by Kayla Livingston on November 8, 2018
When you walk into the library or a bookstore have you ever had to stop and think, did I read this? Do I own this? I’ve accidentally purchased a book I already own and haven’t read, I’ve been stopped by a book cover and thought ‘I have to read this’ only to discover I’ve already checked it out from the library. In order to combat this and save everyone involved some time and money, I’ve started to track my reading. It’s difficult to create a new habit but I’ve found pleasure in being able to look back and see what I’ve accomplished for the year. From the time I joined Goodreads my challenge has been to read more than twelve books a year. This year it was twenty and I’m sitting at twenty-six. Not only has tracking my reading encouraged me to read more but it has pushed me to explore other genres and formats. Have you ever thought about tracking your reading? There are plenty of outlets, Goodreads, Libib, Microsoft Excel, and of course the good old-fashioned pen and paper.
For those of you that are confident in your technology skills I would suggest using excel, you can set up a spreadsheet to keep track of anything you want. The title, Author, pages, rating, location, and if you’re trying to diversify your reading you can keep track of the nationality of the author, and/or gender.
If you’re old fashioned but want something smaller than a notebook, Moleskin created a Readers Journal that is great. It’s tabbed out A-Z, depending on how you want it you can either go by Author last name or Title. On one page you have the ability to record, title, author, publisher, publishing date, nationality, favorite lines, a 1-5 star rating, or any other notes you’d like to jot down.
For those of you that would like to take your list everywhere but don’t want to carry around a notebook or laptop, there are a couple apps that do something similar.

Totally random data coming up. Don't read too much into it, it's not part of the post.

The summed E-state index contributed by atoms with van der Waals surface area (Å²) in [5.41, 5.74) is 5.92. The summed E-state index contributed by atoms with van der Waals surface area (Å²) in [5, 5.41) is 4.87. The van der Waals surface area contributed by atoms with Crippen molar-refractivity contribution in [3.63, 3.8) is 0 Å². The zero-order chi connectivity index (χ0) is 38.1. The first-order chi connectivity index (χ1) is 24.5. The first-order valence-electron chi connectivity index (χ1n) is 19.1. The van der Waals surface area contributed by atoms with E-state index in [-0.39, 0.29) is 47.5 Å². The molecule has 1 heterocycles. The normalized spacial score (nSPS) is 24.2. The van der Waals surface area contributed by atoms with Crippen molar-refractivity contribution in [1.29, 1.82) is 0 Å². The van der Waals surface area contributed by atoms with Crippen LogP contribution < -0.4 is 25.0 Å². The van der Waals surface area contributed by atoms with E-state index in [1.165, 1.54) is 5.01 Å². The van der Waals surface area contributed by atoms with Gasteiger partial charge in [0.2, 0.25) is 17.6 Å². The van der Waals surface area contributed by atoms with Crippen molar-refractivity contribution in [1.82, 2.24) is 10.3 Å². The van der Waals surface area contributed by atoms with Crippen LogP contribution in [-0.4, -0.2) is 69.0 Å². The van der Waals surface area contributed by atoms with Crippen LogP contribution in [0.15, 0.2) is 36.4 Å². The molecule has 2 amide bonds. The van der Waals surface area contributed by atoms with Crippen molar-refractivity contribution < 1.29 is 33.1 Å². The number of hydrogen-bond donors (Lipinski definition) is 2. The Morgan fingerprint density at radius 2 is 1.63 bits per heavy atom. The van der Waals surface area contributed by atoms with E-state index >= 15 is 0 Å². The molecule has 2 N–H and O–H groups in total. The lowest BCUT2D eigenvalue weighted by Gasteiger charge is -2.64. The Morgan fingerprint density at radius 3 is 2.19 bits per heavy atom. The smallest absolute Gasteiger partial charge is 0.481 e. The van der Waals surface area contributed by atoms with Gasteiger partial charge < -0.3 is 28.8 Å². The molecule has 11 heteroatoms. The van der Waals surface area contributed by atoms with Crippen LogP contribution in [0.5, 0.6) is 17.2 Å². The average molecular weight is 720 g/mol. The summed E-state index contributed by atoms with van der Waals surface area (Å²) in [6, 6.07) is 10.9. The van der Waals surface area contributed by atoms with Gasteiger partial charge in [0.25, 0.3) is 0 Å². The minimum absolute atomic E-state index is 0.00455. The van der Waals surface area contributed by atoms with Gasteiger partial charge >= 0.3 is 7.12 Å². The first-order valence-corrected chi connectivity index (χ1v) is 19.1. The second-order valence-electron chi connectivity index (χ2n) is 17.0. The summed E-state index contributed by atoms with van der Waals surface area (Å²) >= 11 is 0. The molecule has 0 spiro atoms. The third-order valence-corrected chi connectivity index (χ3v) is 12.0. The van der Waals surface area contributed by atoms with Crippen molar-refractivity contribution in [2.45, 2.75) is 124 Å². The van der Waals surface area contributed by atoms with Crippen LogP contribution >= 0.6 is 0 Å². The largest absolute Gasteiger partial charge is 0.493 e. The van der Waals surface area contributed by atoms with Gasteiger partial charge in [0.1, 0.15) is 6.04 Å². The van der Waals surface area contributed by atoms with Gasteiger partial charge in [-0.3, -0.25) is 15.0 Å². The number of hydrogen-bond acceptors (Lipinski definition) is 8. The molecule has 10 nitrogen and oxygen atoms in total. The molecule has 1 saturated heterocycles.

Libib is a great app that lets you catalog all your books, whether you’ve owned them or borrowed them from your local library. You can also keep track of movies, music, and video games all by scanning the ISBN/UPC code. Libib will automatically retrieve the cover art and pertinent information. You can review the book and share it with others on the app or just use it for yourself. The standard free version is a great app to have on your phone; it’s also a great way to stop buying books you’ve already read.
And last but not least is Goodreads, similar to all options listed you can type in the book or author you are looking for and then the app does the rest. You can list books as ‘read’ ‘reading’ and ‘want to read’. For those of you that love sharing your reviews on Facebook, it has a great feature when you link your Facebook account and Goodreads account together. It will post, if you choose, your review if you’ve just finished a book. You can set up a reading challenge for yourself and look through user-created lists of books based on genre or situations. If you have any friends on Facebook that have an account you can add each other and see who is sticking to their new year’s resolution to read 20 books for the year.
No matter what you choose if you love to read it’s a good idea to track your reading. It’s satisfying to look back on the year and see all the books you’ve read, what books you loved or didn’t. It can also give you insight into what you’re reading. Do you favor one genre over another? Have a favorite author? Do you read more fiction then non-fiction? You’ll find out if you start keeping track.
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